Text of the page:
In this month's debate, experts discuss the possible issues that the Internet of Things presents for the industry.

FOR

Barry Shteiman, director of security strategy, Imperva

The world is becoming hyper-connected. We have already accepted the fact that everything happens online. In the past decade we moved from going to our bank branches to cashing-in our check, to scanning it with our smartphones on the go. We've gone from reunion meetings to Facebook walls, and from mall culture to online shopping. We have accepted the advancements that allow us to perform tasks easier from the comfort of our homes.

All of the services mentioned above are enterprises. They are the ones that provide platforms for our online activity, they are the ones that trade information and, unfortunately, they are the targets for data breaches that – in the end – effect individuals.

Hackers don't go for individuals, period. It makes no financial sense. Hackers go for data holders, such as online stores that hold credit card information, etc., because the goal is capital gain. It is for that reason that regulation enforces the need to secure and audit data stored and transacted to keep individuals safe.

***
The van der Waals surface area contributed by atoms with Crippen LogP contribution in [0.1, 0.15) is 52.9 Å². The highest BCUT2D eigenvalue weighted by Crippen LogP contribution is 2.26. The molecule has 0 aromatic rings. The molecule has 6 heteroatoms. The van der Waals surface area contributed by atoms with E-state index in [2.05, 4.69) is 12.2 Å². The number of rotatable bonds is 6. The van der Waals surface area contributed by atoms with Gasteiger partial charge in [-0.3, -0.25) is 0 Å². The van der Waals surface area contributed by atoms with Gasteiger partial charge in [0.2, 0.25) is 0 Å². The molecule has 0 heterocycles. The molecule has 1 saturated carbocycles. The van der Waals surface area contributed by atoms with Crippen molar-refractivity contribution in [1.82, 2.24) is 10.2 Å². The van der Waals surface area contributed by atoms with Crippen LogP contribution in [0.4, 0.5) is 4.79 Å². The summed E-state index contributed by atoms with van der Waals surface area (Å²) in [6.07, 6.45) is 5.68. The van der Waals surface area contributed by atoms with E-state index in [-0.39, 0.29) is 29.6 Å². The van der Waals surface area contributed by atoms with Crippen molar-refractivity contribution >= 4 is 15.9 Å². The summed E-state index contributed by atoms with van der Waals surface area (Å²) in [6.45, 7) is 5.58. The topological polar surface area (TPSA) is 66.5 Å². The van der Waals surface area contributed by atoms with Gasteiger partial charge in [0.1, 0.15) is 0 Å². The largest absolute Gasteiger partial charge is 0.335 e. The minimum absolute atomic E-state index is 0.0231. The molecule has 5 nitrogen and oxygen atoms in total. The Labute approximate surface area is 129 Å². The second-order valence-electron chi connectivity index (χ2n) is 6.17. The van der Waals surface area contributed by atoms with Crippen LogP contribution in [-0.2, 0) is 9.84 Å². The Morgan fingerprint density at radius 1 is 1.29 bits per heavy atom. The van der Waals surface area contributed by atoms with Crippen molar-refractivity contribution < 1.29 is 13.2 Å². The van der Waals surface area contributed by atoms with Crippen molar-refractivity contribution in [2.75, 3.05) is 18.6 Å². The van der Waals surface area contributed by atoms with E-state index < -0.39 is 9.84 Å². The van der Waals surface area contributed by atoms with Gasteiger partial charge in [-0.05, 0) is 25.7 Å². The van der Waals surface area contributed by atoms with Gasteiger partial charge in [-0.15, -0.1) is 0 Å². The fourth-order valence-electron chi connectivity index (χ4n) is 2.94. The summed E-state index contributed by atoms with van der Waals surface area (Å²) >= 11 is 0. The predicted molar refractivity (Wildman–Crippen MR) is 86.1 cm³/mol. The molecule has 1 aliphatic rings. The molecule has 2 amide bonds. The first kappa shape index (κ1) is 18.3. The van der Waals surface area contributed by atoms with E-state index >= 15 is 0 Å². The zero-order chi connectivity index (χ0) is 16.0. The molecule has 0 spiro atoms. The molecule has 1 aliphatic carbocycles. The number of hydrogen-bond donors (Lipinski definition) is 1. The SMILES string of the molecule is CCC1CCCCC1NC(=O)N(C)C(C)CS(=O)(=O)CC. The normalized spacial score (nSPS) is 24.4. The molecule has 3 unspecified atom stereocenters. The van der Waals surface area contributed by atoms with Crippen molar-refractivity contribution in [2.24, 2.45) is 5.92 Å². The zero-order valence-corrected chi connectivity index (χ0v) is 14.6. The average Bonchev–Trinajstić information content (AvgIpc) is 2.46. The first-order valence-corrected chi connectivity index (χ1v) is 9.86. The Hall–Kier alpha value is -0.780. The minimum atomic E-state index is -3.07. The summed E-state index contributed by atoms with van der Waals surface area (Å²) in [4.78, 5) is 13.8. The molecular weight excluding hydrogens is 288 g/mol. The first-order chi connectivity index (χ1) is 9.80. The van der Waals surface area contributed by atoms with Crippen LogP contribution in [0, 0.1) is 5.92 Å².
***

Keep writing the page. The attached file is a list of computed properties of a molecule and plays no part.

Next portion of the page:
AGAINST

Geoff Webb, director, solution strategy, NetIQ

The Internet of Things is not by itself a problem for enterprises (or at least, not a new one). While the Internet of Things will force massive changes in the way businesses interact with their customers, employees and products, it should be clear by now that change has become a constant for security practitioners. In fact, many trends that were first viewed by security executives as “problems” are now viewed as business opportunities. Every change forces enterprises to adapt, whether it be today's explosion of mobile devices and cloud services or tomorrow's Internet of Things.

So the question is then whether each enterprise is ready to deal with the data, security and identity management challenges that the Internet of Things will demand. Failure to be able to understand the relationships between people, products and data will leave businesses essentially blind – and therefore not only highly vulnerable, but also unable to compete and thrive in a new, always-on economy.